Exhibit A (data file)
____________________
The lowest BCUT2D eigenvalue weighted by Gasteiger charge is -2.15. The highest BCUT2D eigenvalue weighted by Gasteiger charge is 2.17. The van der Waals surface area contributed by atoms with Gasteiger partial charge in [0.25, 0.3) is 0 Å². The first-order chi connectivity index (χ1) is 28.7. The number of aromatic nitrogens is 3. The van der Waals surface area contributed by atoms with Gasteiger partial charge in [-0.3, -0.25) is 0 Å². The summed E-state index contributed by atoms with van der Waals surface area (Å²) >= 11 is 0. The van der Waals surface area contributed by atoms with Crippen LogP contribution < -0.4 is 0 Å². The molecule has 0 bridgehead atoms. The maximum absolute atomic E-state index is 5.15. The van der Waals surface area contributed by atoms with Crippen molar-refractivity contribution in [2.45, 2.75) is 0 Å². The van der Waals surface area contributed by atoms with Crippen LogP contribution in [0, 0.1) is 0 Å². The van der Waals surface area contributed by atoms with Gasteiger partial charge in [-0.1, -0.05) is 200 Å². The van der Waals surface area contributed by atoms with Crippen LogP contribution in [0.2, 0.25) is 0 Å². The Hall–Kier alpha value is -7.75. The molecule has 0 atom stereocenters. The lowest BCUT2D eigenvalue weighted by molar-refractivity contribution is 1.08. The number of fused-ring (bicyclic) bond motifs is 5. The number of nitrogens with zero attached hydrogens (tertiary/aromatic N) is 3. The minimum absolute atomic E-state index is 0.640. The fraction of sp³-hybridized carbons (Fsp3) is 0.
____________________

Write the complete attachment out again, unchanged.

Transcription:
The lowest BCUT2D eigenvalue weighted by Gasteiger charge is -2.15. The highest BCUT2D eigenvalue weighted by Gasteiger charge is 2.17. The van der Waals surface area contributed by atoms with Gasteiger partial charge in [0.25, 0.3) is 0 Å². The first-order chi connectivity index (χ1) is 28.7. The number of aromatic nitrogens is 3. The van der Waals surface area contributed by atoms with Gasteiger partial charge in [-0.3, -0.25) is 0 Å². The summed E-state index contributed by atoms with van der Waals surface area (Å²) >= 11 is 0. The van der Waals surface area contributed by atoms with Crippen LogP contribution < -0.4 is 0 Å². The molecule has 0 bridgehead atoms. The maximum absolute atomic E-state index is 5.15. The van der Waals surface area contributed by atoms with Crippen molar-refractivity contribution in [2.45, 2.75) is 0 Å². The van der Waals surface area contributed by atoms with Crippen LogP contribution in [0, 0.1) is 0 Å². The van der Waals surface area contributed by atoms with Gasteiger partial charge in [-0.1, -0.05) is 200 Å². The van der Waals surface area contributed by atoms with Crippen LogP contribution in [0.2, 0.25) is 0 Å². The Hall–Kier alpha value is -7.75. The molecule has 0 atom stereocenters. The lowest BCUT2D eigenvalue weighted by molar-refractivity contribution is 1.08. The number of fused-ring (bicyclic) bond motifs is 5. The number of nitrogens with zero attached hydrogens (tertiary/aromatic N) is 3. The minimum absolute atomic E-state index is 0.640. The fraction of sp³-hybridized carbons (Fsp3) is 0.